Probate that occurs in a state other than the state where the deceased lived and where the Estate is primarily being probated.
An authentication required for international acceptance of notarized documents including affidavits, death certificates, and marriage certificates. The Apostille was instituted by The Hague Convention Abolishing The Requirements of Legalization For Foreign Public Documents of 1961.
A broad definition for any person or entity (ex: a charity) who is to receive assets or profits from an estate, trust, insurance policy or any instrument in which there is distribution.
A copy of a document signed and verified by the officer to whose custody the original is entrusted.
Excludes stepchildren, foster children, grandchildren, or a more remote descendant who was not adopted.
Property and assets of a decedent that is the subject of administration.
The combination of all legal documents, such as a will, trusts, power of attorney, health care surrogate designation, and more that sets out a person’s wishes for after they die as well as if they were to become incapacitated. The way an estate plan is drafted will drastically affect the probate process of the estate.
A tax levied on the net value of the estate of the deceased before distribution to the heirs.
The portion of a deceased person’s estate that the surviving spouse is entitled to claim under state law.
Heirs (Heirs at Law):
Those persons, including the surviving spouse, who are entitled under the statutes of intestate succession to the property of a decedent.
A will that is entirely handwritten. It is only valid under Florida probate if it meets specific requirement set forth by law.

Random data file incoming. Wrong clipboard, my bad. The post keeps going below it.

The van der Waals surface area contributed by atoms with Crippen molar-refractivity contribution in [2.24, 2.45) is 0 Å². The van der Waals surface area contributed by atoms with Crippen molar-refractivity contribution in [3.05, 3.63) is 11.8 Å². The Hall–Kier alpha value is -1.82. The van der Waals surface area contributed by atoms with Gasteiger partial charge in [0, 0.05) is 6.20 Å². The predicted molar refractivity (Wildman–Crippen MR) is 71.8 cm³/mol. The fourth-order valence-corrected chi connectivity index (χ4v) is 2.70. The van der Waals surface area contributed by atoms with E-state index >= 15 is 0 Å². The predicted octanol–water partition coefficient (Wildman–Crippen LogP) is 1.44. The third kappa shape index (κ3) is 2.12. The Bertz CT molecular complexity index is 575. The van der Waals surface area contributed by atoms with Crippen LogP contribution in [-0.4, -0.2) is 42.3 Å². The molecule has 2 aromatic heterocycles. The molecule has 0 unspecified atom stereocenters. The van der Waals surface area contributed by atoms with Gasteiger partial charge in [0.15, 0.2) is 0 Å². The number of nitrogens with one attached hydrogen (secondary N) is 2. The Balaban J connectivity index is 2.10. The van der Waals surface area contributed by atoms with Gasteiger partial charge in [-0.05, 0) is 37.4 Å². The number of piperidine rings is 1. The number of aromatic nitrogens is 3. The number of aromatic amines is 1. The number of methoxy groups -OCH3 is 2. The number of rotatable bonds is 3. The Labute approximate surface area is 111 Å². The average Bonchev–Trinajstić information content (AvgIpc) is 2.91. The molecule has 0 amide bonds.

The house and lot of a homeowner which the head of the household has declared in writing to be the principal dwelling of the family so that part of its value has been exempted from judgment creditors. The declaration of homestead must be file with the County Recorded or Recorder of Deeds.
Any person who may reasonably be expected to be affected by the outcome of the particular proceeding involved.
Last Will & Testament:
An instrument, including a codicil, executed by a person in the manner prescribed by the Florida Statutes, which disposes the person’s property on or after his death and includes an instrument which appoints a personal representative or revokes or revises another will.
A person under 18 years of age whose disabilities have not been removed by marriage or otherwise.
Any state of the United States other than Florida and includes the District of Columbia, the Commonwealth of Puerto Rico, and any territory or possession subject to the legislative authority of the United States.
Excludes any person who is only a stepparent, a foster parent, or a grandparent who has not adopted the child.
The person who is appointed to represent the Estate of the Deceased; also referred to as administrator or executor of the estate
The legal process in which a will is proved valid or invalid; the legal process wherein the estate of the deceased is administered and assets are distributed to the heirs of the estate.
A person’s place of dwelling.
The gift in a last will & testament of a certain piece of real estate to a certain person or persons.
A legal document that is instrumental to the probate process. It names beneficiaries and assets that are properties of the trust, and not necessarily of the decedent. There are many different types of trusts, which is why it is important to discuss them with an Attorney while drafting your will and estate plan.